1 cup fresh Hawthorn Berries (or Rosehips or a combination) per 3 cups of distilled or filtered water.
Simmer and mash as much as possible, with a potato masher. The liquid should be flavorful and reddish organge and mostly clear like a tea. Some people like to blend the mix in a food processor or with an immersion blender, resulting in a much thicker finished product. A syrup made after blending like this will settle during storage with visible particulate matter and will be slightly cloudy. Simmer until your liquid is reduced by 1/4 to 1/2. Strain liquid.
Mix with 1 cup of the sweetener of your choice and heat the syrup gently until the sweetener is dissolved and well combined with the Hawthorn liquid. White sugar is a nice choice to let the delicate fruity flavors shine through, however, honey can be used or maple syrup or glycerin. The choice is up to you.
Add brandy if desired. Approximately 1/3 cup per batch is an amount the adds preservative properties while not overpowering the fruity flavor with alcohol. At this proportion this syrup is suitable for use with children or during pregnancy. You can use as much alcohol as you like. The more you add the more you transform your syrup into an appertif or cordial.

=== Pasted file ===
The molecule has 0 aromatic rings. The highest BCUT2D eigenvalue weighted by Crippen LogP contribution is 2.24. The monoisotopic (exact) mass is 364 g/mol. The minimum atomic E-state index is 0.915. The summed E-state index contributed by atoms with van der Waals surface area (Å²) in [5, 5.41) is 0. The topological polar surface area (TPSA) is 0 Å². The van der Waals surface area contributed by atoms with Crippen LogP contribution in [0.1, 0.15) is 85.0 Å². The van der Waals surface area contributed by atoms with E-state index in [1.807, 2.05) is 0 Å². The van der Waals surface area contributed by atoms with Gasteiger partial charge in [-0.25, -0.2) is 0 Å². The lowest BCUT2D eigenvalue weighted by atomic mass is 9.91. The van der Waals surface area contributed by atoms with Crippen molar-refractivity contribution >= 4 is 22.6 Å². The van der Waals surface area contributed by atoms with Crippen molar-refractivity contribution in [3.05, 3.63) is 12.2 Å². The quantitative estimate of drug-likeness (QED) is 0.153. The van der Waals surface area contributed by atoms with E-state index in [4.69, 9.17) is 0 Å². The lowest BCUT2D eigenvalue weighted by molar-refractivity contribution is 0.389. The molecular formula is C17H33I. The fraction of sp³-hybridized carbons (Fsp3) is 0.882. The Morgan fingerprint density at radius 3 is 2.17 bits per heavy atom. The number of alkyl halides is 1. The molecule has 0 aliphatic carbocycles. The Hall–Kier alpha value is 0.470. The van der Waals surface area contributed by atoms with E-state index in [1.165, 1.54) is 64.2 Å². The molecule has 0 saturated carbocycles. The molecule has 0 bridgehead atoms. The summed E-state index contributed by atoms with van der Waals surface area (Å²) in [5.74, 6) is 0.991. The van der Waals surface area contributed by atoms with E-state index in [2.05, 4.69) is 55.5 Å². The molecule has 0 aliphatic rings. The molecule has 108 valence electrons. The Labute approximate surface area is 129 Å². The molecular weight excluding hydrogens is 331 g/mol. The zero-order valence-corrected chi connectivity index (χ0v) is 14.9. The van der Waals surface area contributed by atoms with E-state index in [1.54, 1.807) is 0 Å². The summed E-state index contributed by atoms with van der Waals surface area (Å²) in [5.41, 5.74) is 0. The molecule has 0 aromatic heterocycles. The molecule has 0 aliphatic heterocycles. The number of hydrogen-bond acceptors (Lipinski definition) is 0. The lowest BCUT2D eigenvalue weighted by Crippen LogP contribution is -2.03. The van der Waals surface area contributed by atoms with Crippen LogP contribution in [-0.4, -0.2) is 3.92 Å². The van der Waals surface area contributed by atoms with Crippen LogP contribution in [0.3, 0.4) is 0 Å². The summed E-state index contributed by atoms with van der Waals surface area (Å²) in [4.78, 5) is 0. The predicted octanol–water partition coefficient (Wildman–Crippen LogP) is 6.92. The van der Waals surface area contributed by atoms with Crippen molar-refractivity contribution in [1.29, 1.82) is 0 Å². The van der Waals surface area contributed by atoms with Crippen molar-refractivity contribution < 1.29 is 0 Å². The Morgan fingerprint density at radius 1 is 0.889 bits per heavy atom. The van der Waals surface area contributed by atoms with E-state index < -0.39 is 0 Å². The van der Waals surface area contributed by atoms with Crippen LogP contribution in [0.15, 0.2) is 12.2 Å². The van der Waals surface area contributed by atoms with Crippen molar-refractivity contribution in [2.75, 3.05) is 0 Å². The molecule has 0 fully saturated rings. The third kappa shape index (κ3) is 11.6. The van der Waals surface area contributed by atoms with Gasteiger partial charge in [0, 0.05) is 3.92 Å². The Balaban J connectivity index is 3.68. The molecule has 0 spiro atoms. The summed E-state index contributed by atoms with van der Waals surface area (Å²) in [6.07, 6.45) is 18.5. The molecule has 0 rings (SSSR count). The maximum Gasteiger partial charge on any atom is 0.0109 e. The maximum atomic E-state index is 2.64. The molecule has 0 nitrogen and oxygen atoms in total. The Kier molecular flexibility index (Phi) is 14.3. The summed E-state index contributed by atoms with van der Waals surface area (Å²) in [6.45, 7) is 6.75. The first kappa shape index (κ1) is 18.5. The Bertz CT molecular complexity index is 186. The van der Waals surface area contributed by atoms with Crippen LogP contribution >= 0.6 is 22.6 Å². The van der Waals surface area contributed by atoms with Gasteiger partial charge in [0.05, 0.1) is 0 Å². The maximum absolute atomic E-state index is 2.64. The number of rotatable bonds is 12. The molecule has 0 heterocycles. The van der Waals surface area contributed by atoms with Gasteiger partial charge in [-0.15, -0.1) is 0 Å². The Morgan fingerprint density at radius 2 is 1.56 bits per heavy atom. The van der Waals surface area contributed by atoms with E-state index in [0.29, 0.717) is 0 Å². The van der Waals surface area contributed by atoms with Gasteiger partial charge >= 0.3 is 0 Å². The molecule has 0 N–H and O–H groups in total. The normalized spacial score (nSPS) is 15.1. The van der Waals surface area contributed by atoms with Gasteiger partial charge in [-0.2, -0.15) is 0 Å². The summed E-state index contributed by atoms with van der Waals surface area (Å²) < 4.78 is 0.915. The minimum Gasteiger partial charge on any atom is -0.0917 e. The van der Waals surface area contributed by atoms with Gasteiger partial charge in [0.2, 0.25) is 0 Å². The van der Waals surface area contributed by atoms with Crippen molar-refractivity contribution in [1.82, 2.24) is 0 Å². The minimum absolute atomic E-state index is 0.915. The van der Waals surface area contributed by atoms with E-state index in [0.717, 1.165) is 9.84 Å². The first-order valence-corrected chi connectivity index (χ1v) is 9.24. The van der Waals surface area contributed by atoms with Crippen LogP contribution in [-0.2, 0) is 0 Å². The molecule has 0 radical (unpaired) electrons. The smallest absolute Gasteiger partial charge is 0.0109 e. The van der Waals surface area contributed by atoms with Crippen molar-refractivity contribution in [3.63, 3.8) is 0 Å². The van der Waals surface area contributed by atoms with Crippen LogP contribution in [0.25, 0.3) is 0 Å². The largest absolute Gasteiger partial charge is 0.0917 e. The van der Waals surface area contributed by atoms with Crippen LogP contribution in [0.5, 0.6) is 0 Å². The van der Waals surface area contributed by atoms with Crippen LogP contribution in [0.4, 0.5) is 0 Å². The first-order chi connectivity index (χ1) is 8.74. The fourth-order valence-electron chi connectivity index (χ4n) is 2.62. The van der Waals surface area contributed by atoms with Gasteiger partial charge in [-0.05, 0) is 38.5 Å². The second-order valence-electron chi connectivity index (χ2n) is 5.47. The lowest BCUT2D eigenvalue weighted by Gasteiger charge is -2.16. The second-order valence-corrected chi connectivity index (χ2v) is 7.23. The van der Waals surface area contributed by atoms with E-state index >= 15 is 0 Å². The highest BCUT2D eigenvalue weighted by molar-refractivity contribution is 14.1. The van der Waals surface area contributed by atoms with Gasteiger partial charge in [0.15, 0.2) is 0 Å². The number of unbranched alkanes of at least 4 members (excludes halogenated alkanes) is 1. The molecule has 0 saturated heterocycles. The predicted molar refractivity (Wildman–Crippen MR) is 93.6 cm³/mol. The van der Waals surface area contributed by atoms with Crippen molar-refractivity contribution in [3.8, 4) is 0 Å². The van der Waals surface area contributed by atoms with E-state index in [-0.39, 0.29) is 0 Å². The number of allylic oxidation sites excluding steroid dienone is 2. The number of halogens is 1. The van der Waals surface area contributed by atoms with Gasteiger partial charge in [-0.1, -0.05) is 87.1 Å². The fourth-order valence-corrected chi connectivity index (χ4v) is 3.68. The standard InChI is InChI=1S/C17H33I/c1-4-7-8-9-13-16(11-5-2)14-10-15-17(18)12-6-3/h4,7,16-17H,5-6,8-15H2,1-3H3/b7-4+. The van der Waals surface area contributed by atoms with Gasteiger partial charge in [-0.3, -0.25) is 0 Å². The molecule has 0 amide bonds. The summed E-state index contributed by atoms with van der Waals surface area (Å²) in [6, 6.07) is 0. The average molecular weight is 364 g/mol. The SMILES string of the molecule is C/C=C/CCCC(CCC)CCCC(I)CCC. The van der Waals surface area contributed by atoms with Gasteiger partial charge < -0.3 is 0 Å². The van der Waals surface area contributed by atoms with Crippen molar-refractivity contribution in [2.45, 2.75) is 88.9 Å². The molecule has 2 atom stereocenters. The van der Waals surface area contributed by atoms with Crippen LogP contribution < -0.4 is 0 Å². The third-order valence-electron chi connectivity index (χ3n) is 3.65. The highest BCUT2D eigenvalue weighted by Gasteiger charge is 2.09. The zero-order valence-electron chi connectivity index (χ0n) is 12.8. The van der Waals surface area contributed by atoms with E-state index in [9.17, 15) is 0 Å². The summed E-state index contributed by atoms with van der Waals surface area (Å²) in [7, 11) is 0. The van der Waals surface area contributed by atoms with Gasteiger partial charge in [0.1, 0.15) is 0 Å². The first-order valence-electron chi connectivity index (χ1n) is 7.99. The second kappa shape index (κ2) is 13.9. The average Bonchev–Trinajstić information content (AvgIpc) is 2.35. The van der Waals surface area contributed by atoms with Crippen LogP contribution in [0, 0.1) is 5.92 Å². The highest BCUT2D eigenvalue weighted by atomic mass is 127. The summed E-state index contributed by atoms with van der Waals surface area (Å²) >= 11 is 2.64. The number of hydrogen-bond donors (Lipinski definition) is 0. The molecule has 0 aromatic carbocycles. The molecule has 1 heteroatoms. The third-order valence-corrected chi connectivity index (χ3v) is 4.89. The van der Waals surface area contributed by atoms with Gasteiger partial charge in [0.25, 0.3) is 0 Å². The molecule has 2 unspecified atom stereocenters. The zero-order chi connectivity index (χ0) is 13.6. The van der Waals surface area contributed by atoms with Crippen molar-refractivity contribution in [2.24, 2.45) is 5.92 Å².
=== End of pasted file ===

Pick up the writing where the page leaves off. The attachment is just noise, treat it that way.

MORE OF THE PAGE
***Hawthorn does have bitter undertones. It’s normal for your syrup to have a hint of bitter to it. That’s ok. The bitter flavor is good for you; it sends a message to your body to start releasing things…saliva, pancreatic and digestive enzymes and gets the colon going.
Store in the fridge.
Here’s a lovely recipe for Spiced Hawthorn Rose Syrup from Rebecca Altman. I haven’t tried this yet, but if you are looking for something a little more fancy to do with your Hawthorn bounty, this might be it.